mercredi 5 décembre 2007


Roellinger, of all restaurants, offers in my opinion the perfect balance between a food that is extremely good and a cooking which is smart, innovative, interesting and tells a story.

There’s first the story of the Chef himself, widely available in videos and newspapers articles: a chemical student, he got wildly assaulted when he was 20 (“a la Clockwork Orange” is the description which is always used), spent one year unsure whether he would ever walk again or even keep his legs. This made him rethink his life plan and, once recovered, he decided to open a restaurant in his mother’s house to recreate the ambiance he remembered from childhood when it was a high place of the social life of the city.

As a result, this restaurant is like no other. It really is a bourgeois house in the middle of Cancale. At Roellinger, there is no glorious façade or window. You enter by the garden and you ring at the door, and Madame Roellinger or Rodolphe, the Maitre d’, will come to open the door and welcomes you.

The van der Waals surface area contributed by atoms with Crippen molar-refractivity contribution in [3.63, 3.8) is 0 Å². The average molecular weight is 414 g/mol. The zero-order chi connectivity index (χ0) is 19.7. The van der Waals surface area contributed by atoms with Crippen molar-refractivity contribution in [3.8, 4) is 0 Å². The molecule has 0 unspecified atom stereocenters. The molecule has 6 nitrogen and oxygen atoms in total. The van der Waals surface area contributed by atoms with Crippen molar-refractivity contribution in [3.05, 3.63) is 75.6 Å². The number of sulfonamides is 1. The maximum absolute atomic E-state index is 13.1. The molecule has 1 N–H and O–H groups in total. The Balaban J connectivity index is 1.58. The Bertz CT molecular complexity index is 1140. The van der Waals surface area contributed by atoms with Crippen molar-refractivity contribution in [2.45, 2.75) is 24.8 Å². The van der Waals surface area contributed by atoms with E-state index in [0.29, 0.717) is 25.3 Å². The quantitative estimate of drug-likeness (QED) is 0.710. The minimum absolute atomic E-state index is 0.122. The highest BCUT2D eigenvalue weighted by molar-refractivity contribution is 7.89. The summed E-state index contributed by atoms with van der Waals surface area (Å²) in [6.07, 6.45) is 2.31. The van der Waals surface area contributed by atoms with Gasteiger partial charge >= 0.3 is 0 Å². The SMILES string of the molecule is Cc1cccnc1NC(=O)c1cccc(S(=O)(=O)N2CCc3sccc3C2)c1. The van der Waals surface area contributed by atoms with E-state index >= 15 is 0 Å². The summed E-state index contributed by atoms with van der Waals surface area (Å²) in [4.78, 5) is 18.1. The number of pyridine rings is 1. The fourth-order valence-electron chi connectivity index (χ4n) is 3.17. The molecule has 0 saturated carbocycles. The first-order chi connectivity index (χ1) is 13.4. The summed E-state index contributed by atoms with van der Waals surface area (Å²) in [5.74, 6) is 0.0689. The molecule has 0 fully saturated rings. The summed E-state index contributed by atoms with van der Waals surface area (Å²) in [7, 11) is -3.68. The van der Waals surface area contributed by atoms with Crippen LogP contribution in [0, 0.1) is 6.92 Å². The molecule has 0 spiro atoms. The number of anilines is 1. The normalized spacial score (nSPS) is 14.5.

Some coffee based dessert. They called it "de M. de la Merveille" because he is the one who introduced coffee in France, apparently

But Roellinger is first and foremost one of the best restaurants in France. It uses the best ingredients, with a very natural focus on local seafood, incredibly fresh. It offers recipes which are at the same time accessible, perfectly finalized, fine tuned, and incredibly complex.

It also tells a story of this region the way Roellinger sees it, i.e. a story of adventurous travels. This is a story of the travelers from Cancale and Saint Malo, who went to discover distant countries and brought back new flavors such as coffee, tomatoes, spices... Les Maisons de Bricourt are, in a sense, at the western end of the spice route.